In Fabric — 7/10

IN FABRIC (2019, Peter Strickland)

Like being told a dirty joke by the smartest art professor at Oxford. Strickland knows all the rules and has all the tools, but he doesn’t care about any of them. He kind of sets this in the ’70s (based on the telephones, TVs, and some of the wardrobe we see), but other characters (like Vincent) are present-day concoctions, or maybe out of the ’80s. He introduces story strands and lets them dangle, or becomes disinterested in them. There’s an abrupt gear shift that happens about 80 minutes into a 115-minute movie. Every scene that might have been scary or emotionally effective is smothered by a dry, wicked sense of humor that threatens to turn the entire charade into a screwball comedy or satire.

On the margins, these rule breaks are exhilarating (my favorite is the subtle change in a character’s recorded outgoing answering machine message, which changes from robotic to crying after a major incident), but the central narrative is left gasping for air because Strickland is so busy being cheeky. He throws a cabal of witches in with a laundry repairman who can hypnotize anyone into a catatonic state by reciting washing machine parts; plus a series of blind dates who use the same pudding coupons, officious bosses with uptight rules, pursuit of discounts, Christmas department store sales demonizing the consumerist zombies populating the holidays, and mannequins with pubic hair. I’m not sure any of it amounts to anything more than a fucked-up tone poem, a BERBERIAN SOUND STUDIO take on giallo, or a bullshit fever dream about a killer dress, but it almost doesn’t matter when it’s this consistently funny, surprising, and weird. MVPs are three-fold: Marianne Jean-Baptiste, forever talented; Fatma Mohamed having to negotiate the hysterical dialogue Strickland forces down her throat; and sound recordist Rob Entwistle (unknown if he’s related to The Who’s bassist, but probably?) whose foley work and audio mixing highlights the violence of scissors, the flowing of silk, and the breathing of the damned.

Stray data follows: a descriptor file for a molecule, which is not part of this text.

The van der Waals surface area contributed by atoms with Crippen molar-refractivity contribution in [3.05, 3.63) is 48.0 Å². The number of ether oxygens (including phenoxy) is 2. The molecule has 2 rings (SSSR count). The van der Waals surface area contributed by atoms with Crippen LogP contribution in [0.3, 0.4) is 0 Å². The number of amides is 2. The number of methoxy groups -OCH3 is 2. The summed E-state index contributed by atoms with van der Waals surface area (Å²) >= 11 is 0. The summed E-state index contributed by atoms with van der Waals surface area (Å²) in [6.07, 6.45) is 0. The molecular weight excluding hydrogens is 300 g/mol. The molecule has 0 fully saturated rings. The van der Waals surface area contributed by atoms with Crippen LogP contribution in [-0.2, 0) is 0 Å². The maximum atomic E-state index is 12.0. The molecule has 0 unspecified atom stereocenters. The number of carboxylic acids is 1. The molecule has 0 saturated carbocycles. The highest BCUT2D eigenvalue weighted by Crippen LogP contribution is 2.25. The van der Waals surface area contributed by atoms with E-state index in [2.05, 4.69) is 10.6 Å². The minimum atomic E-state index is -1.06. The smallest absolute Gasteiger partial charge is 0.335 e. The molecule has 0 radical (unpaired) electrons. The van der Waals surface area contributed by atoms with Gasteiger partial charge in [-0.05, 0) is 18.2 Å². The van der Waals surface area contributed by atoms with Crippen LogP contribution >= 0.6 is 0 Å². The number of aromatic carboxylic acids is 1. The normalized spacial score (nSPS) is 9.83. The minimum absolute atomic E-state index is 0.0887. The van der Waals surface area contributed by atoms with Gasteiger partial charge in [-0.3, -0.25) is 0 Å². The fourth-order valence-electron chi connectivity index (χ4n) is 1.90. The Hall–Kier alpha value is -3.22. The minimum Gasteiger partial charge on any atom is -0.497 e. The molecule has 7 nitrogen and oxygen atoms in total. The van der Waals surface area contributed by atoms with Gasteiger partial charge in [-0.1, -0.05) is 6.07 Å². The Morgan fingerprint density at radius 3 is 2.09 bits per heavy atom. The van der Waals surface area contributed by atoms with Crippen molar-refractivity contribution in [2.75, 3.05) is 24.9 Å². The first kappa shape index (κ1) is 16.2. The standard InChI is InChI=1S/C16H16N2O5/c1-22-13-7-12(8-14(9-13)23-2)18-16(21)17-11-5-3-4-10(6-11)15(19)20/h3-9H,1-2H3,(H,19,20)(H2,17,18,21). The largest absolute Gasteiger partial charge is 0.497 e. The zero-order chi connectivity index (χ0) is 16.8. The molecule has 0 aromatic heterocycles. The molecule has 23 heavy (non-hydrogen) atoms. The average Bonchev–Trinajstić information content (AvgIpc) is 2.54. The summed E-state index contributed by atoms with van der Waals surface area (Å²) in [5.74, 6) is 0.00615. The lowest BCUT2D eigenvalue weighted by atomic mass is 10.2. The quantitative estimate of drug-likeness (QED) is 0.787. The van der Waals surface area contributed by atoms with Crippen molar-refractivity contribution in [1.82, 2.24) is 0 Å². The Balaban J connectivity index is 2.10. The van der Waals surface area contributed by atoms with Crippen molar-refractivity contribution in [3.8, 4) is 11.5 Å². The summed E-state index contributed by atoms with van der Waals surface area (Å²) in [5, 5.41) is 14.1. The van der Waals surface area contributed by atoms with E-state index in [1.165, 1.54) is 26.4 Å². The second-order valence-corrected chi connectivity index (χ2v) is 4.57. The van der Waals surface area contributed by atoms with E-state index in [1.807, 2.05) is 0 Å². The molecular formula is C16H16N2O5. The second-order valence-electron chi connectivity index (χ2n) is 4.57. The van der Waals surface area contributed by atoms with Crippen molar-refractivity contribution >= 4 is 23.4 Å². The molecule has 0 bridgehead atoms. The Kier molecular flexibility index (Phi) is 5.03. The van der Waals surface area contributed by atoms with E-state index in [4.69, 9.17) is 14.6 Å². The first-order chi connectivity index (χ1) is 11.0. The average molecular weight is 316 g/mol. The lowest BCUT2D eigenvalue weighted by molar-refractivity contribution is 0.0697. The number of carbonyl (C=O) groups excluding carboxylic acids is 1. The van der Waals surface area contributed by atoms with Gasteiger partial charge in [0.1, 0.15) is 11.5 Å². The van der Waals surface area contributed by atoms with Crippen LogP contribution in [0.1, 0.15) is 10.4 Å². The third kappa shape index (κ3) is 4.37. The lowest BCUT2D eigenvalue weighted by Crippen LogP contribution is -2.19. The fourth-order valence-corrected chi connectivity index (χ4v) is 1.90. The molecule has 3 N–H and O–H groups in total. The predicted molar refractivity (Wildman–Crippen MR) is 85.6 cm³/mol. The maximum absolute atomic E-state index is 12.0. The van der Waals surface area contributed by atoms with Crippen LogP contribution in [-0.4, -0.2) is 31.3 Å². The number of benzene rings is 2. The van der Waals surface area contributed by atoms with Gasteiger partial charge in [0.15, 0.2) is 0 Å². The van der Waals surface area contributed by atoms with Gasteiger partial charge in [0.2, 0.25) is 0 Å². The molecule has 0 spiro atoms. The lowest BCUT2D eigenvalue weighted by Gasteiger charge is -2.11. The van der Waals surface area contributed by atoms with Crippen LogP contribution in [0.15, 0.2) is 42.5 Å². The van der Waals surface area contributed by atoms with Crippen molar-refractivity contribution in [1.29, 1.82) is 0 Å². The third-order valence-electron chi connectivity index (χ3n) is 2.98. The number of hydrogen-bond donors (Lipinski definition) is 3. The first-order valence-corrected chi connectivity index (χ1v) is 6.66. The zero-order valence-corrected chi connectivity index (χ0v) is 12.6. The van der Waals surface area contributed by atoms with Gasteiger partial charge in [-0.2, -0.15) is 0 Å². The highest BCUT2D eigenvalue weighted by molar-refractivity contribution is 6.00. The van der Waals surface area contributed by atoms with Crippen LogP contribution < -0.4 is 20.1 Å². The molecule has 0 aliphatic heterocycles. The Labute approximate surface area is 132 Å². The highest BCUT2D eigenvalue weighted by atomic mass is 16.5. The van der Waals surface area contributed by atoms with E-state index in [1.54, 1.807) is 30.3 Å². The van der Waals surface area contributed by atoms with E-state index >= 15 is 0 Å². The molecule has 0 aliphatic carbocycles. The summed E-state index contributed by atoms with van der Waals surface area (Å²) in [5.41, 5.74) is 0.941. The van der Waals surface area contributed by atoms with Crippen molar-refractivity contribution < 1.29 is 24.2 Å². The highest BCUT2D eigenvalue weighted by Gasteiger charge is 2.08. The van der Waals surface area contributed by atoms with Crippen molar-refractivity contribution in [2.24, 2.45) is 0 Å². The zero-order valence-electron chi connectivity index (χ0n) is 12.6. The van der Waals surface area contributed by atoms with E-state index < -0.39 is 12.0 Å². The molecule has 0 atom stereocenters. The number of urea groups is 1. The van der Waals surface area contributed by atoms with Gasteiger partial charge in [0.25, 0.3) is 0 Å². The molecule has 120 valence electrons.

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One response to “In Fabric — 7/10

  1. Pingback: 2019 Year in Review | Private Joker's Head

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